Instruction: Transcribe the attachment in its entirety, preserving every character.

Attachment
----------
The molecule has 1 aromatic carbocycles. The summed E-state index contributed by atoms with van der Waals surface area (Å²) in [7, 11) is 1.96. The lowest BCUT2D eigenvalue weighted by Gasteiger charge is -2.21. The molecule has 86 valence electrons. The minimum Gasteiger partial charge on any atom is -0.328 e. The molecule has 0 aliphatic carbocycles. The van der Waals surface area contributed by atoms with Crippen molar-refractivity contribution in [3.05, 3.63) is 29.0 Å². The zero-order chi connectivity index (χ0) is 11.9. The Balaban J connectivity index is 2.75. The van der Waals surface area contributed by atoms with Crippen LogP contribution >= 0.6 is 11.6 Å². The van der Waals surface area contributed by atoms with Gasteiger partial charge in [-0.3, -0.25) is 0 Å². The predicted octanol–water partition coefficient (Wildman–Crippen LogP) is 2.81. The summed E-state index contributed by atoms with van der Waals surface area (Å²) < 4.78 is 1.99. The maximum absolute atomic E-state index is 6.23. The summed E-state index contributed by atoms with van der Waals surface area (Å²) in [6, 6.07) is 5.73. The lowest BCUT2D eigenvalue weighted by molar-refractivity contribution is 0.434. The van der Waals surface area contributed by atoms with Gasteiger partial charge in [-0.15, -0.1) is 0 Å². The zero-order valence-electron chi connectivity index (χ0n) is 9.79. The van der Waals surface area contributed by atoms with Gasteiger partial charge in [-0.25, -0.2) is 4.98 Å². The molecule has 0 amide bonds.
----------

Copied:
The molecule has 1 aromatic carbocycles. The summed E-state index contributed by atoms with van der Waals surface area (Å²) in [7, 11) is 1.96. The lowest BCUT2D eigenvalue weighted by Gasteiger charge is -2.21. The molecule has 86 valence electrons. The minimum Gasteiger partial charge on any atom is -0.328 e. The molecule has 0 aliphatic carbocycles. The van der Waals surface area contributed by atoms with Crippen molar-refractivity contribution in [3.05, 3.63) is 29.0 Å². The zero-order chi connectivity index (χ0) is 11.9. The Balaban J connectivity index is 2.75. The van der Waals surface area contributed by atoms with Crippen LogP contribution >= 0.6 is 11.6 Å². The van der Waals surface area contributed by atoms with Gasteiger partial charge in [-0.3, -0.25) is 0 Å². The predicted octanol–water partition coefficient (Wildman–Crippen LogP) is 2.81. The summed E-state index contributed by atoms with van der Waals surface area (Å²) < 4.78 is 1.99. The maximum absolute atomic E-state index is 6.23. The summed E-state index contributed by atoms with van der Waals surface area (Å²) in [6, 6.07) is 5.73. The lowest BCUT2D eigenvalue weighted by molar-refractivity contribution is 0.434. The van der Waals surface area contributed by atoms with Gasteiger partial charge in [-0.15, -0.1) is 0 Å². The zero-order valence-electron chi connectivity index (χ0n) is 9.79. The van der Waals surface area contributed by atoms with Gasteiger partial charge in [-0.25, -0.2) is 4.98 Å². The molecule has 0 amide bonds.